Why design a whole new language (MDL) to describe models?
The MDL has been designed to allow users to specify models in a consistent language, regardless of the target tool they prefer to use for a given task (e.g. estimation), and regardless of whether they intend to use the model for estimation, simulation, or optimal design. This eliminates the transcoding needed today when using a model in a different tool or for a different purpose.
MDL is also designed to be clear and explicit about model features, concentrating on WHAT the model is saying rather than mechanics of HOW values are calculated. This should mean that MDL is easier to share across disciplines, for example between pharmacologists and statisticians or vice versa. Neither discipline should have to learn tools used by the other in order to share models.
Will the new language (MDL) really be better than existing languages?
The MDL is better than existing languages in the sense that it allows models to be specified in the same language, regardless of the target tool to be used for a given task (e.g. estimation), and regardless of whether the model is intended to be used for estimation, simulation, or optimal design, or all of the above. No existing language today allows this.
Why would modellers want to learn a new language (MDL)?
Experienced modellers, who apply several different tools in their work, would want to learn MDL to get the benefit of not having to transcode models for use in different tools or for different purpose.
Beginners or less experienced modellers would want to learn MDL because this will allow them to work with several different tools without having to learn several different languages.
MDL is an Open Source language - it will be possible for the user community to contribute to MDL, to extend MDL, to evolve MDL. This is not possible with proprietary languages. They key thing is that changes within MDL map to PharmML features, in order to facilitate down-stream conversion to target software like NONMEM, Monolix, etc.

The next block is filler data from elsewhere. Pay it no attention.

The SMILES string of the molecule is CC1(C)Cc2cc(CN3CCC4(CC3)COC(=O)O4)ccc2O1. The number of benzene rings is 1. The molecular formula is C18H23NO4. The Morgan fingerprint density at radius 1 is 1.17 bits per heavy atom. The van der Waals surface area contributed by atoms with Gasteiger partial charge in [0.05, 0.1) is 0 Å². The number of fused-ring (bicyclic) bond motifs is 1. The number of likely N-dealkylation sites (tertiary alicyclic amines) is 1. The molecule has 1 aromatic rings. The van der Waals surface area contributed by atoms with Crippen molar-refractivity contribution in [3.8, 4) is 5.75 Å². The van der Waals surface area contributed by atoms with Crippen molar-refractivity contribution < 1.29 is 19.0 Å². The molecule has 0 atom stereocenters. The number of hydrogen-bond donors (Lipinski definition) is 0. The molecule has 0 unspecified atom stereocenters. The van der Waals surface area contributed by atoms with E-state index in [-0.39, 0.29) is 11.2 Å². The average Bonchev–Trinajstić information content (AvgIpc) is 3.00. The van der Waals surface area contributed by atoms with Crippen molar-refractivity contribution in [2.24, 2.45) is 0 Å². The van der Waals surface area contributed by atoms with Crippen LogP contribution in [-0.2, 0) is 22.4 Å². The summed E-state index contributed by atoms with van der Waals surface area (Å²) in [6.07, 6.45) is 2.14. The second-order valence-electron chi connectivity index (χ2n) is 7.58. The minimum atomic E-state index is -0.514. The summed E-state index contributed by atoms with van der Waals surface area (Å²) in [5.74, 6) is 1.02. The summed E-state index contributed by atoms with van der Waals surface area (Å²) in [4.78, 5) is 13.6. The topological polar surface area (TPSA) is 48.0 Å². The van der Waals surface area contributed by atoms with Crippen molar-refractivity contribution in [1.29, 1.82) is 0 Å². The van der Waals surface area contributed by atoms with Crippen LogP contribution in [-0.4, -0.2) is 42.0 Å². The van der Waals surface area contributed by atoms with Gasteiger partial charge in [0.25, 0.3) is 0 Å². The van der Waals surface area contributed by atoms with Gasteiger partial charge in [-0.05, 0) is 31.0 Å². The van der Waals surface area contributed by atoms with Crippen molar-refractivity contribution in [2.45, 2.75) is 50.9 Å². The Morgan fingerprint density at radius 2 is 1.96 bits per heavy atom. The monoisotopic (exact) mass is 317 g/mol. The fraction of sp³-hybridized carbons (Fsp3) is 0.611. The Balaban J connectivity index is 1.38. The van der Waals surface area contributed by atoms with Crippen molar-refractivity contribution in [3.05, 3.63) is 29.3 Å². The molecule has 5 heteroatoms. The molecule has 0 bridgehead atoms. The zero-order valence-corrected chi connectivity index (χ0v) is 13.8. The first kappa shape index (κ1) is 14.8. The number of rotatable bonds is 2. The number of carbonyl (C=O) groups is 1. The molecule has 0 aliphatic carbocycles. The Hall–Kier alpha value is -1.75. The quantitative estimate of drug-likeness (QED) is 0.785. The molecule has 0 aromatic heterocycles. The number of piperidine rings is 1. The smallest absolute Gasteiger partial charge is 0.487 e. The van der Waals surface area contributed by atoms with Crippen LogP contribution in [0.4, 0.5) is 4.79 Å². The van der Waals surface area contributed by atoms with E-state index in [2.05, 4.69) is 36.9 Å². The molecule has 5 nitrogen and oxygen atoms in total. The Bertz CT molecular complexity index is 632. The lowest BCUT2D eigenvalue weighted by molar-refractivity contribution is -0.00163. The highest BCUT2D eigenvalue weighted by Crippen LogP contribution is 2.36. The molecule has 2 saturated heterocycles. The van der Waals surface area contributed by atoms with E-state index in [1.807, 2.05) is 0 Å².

But I only use NONMEM…
You might only use NONMEM for estimation, but you might want to use other tools for simulation, like PKPDsim, RxODE, mlxR, mrgsolve… At that point you will need to recode the model from NMTRAN to C++, or R ODE representation using the deSolve package.
You might also be interested in the open source tools for estimation, like saemix, nlmixr, Stan etc. These tools do not have the same level of use as NONMEM, but they represent a useful set of tools that are freely available for nonlinear mixed effect modelling. These might be useful to illustrate your models to anyone in the world, without assuming that they have licenses for proprietary tools.
How can I get started with MDL?
Are there any examples and descriptions of the new DDMoRe languages available?
When installing the Interoperability Framework, it comes with a UseCases project folder pre-installed in the workspace. Within this folder are examples of models in MDL and associated R scripts showing how to use these models for typical modelling tasks. These models are also available via SourceForge git repository.
What tools are available for writing MDL?